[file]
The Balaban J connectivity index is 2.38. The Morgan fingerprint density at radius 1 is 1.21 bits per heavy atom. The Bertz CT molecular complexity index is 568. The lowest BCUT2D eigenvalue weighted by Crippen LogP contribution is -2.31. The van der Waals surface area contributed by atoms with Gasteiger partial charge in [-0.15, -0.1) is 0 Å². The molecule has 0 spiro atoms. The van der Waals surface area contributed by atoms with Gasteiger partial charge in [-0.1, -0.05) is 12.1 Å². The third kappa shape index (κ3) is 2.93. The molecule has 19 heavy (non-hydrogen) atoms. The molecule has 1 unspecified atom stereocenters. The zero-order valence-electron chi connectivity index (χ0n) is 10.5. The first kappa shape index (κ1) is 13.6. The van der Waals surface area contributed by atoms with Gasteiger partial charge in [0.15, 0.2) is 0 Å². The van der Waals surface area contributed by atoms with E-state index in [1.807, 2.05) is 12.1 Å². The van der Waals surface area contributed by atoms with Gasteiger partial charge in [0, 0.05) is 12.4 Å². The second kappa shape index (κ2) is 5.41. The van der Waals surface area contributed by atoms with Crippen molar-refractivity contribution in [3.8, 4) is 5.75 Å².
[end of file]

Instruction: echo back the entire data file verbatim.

The Balaban J connectivity index is 2.38. The Morgan fingerprint density at radius 1 is 1.21 bits per heavy atom. The Bertz CT molecular complexity index is 568. The lowest BCUT2D eigenvalue weighted by Crippen LogP contribution is -2.31. The van der Waals surface area contributed by atoms with Gasteiger partial charge in [-0.15, -0.1) is 0 Å². The molecule has 0 spiro atoms. The van der Waals surface area contributed by atoms with Gasteiger partial charge in [-0.1, -0.05) is 12.1 Å². The third kappa shape index (κ3) is 2.93. The molecule has 19 heavy (non-hydrogen) atoms. The molecule has 1 unspecified atom stereocenters. The zero-order valence-electron chi connectivity index (χ0n) is 10.5. The first kappa shape index (κ1) is 13.6. The van der Waals surface area contributed by atoms with Gasteiger partial charge in [0.15, 0.2) is 0 Å². The van der Waals surface area contributed by atoms with E-state index in [1.807, 2.05) is 12.1 Å². The van der Waals surface area contributed by atoms with Gasteiger partial charge in [0, 0.05) is 12.4 Å². The second kappa shape index (κ2) is 5.41. The van der Waals surface area contributed by atoms with Crippen molar-refractivity contribution in [3.8, 4) is 5.75 Å².